Biden Expected to Expand California Monuments

In Southern California, 110,000 acres of Angeles National Forest will be added to the the San Gabriel Mountains National Monument.
Biden Expected to Expand California Monuments
Vehicles make their way through the Angeles National Forest in the mountains north of Los Angeles on Oct. 2, 2013. (Frederic J. Brown/AFP via Getty Images)
Jill McLaughlin

President Joe Biden is expected to expand the boundaries of two California national monuments in the coming weeks, according to recent news reports.

Using the Antiquities Act of 1906, the president can add land to the San Gabriel Mountains National Monument near Los Angeles and the Berryessa Snow Mountain National Monument, about 85 miles northwest of Sacramento.

The president’s plan aims to bolster his conservation record and increase access to the monuments for disadvantaged communities, according to an April 11 story in the Washington Post.

Politico’s Essential Energy and Environment news publication, known as E&E News, confirmed the plan in a report the same day.

There is no set date for the expansions, according to news reports, but a Washington Post source said they should occur sometime in April.

When Mr. Biden was vice president, former President Barack Obama designated both sites as national monuments.

Two members of Congress—Rep. Judy Chu of the 28th District which includes the San Gabriel Valley, and Sen. Alex Padilla, from California—introduced legislation in May 2023 to add nearly 110,000 more acres of Angeles National Forest land to the monument.

The legislation would also designate more than 30,000 acres of protected wilderness and add nearly 46 miles to the National Wild and Scenic Rivers System.

“The San Gabriel Mountains are among the most pristine and beautiful public lands in the country, with more visitors annually than Yellowstone, and they are right next to one of the nation’s densest and most park-deprived population centers,” Ms. Chu said in a statement to E&E News.

Six months later, the White House sent a top-level cabinet member who oversees the Forest Service to the San Gabriel Valley in November 2023 to hear public comment on the proposed expansion of the monument located there.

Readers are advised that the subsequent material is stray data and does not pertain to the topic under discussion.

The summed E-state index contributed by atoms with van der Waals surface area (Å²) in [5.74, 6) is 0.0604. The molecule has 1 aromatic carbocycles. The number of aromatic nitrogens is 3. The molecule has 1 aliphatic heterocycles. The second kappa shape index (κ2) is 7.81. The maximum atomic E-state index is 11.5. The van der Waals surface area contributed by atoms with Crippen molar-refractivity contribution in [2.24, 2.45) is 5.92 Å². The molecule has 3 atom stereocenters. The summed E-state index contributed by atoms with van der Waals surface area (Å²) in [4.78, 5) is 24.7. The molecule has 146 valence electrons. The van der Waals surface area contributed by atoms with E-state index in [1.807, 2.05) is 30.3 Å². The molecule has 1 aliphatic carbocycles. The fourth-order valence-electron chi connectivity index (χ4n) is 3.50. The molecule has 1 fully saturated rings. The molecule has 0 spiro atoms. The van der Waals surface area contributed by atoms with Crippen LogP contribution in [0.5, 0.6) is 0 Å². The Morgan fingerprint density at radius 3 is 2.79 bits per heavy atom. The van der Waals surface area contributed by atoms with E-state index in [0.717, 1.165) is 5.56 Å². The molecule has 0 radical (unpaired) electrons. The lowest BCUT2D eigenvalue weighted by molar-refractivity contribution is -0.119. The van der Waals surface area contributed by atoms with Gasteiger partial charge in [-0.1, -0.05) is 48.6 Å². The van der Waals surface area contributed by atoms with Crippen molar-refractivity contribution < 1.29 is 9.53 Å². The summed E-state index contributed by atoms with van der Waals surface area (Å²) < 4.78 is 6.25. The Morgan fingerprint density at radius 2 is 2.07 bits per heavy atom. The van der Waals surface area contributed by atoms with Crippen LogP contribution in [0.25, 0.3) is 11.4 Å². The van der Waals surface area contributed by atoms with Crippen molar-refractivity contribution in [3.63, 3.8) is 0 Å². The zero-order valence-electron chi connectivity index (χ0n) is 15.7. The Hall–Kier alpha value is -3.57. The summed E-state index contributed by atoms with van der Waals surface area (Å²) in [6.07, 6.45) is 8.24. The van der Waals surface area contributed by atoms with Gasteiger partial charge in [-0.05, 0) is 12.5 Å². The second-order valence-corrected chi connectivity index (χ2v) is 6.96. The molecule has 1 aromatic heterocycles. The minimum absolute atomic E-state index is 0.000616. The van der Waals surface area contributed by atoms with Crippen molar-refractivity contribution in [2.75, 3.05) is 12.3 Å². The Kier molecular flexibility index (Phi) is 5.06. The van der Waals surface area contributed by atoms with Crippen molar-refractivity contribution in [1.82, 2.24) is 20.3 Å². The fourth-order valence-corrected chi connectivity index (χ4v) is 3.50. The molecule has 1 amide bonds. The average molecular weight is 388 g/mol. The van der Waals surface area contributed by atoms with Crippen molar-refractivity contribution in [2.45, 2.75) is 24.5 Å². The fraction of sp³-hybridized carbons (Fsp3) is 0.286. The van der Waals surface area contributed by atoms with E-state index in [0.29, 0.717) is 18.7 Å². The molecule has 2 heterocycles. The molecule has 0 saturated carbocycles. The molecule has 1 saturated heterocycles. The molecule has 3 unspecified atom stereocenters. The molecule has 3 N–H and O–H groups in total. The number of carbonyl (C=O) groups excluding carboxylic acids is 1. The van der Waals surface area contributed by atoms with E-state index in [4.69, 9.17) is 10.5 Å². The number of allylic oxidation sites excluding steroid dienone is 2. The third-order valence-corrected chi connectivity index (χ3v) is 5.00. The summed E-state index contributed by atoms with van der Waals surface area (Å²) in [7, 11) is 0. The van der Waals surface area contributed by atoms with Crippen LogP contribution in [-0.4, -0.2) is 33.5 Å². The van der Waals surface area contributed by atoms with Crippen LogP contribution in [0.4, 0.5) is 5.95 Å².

The Berryessa Snow Mountain became a national monument in July 2015. The site encompasses nearly 331,000 acres of public land in the heart of Northern California’s Inner Coast Range, north of the San Francisco Bay area.

The mountains reach over 7,000 feet and stretch across nearly 100 miles and is a biodiversity hotspot and home to Native Americans for at least the last 1,100 years.

Clouds hover around the lightly snow-capped San Gabriel Mountains in Los Angeles on Feb. 7, 2024. (Frederic J. Brown/AFP via Getty Images)
Clouds hover around the lightly snow-capped San Gabriel Mountains in Los Angeles on Feb. 7, 2024. (Frederic J. Brown/AFP via Getty Images)

In advance of a possible expansion, Interior Secretary Deb Haaland toured the Berryessa Snow Mountain National Monument in September, meeting with federal, tribal, state, and local officials, and community members.

Additionally, Mr. Padilla introduced legislation in July 2023 to add nearly 4,000 acres of federal land in the area’s Lake County, known as the Walker Ridge, or Molok Luyuk as it is known by an indigenous tribe there called the Patwin.

The expansion would allow the Bureau of Land Management and the Forest Service to create agreements with Indian tribes to manage the additional land. It would also rename Walker Ridge as Condor Ridge.

After Ms. Haaland’s visit to the monument, Maite Arce, president of the Hispanic Access Foundation, a nonprofit focused on improving the lives of Hispanics in the U.S., said the expansion would be critically important.

“We applaud Secretary Haaland for visiting Berryessa Snow Mountain National Monument. The proposed expansion to include Molok Yuluk has received widespread support from tribes, environmental groups, and community leaders, as it would protect a rare and rugged landscape and safeguard public lands that are sacred to the Yocha Dehe Wintun Nation and are critically important to protect in the face of a changing climate,” Mr. Arce said in a statement at the time.

The Yocha Dehe Wintun Nation and Patwin are part of the larger Wintun People, which includes six other federally recognized tribes in Northern California.

Recent past presidents have used their authority often to name new national monuments.

Mr. Obama used the Antiquities Act most often in the recent past, creating 29 new monuments and enlarging five others. He also proclaimed the most monument acreage—about 554 million—among all former presidents, according to the Congressional Research Service, an agency that reports on legislation for Congress.

However, former president Franklin D. Roosevelt used his authority the most often in U.S. history, naming 36 monuments while in office.

Former President Bill Clinton established 19 new monuments and expanded three others during his term from 1996-2001, while former President Donald Trump designated one new monument and reduced and modified management of two others.

Mr. Biden has already named five new monuments, enlarged and modified two others during his term.

The Antiquities Act is used to protect sites with historic and scientific values, but has become contentious. Concerns have arisen about the extent of the president’s authority to establish and modify monuments and the inclusion of nonfederal lands within monument boundaries, among other issues, according to the research service.

Jill McLaughlin is an award-winning journalist covering politics, environment, and statewide issues. She has been a reporter and editor for newspapers in Oregon, Nevada, and New Mexico. Jill was born in Yosemite National Park and enjoys the majestic outdoors, traveling, golfing, and hiking.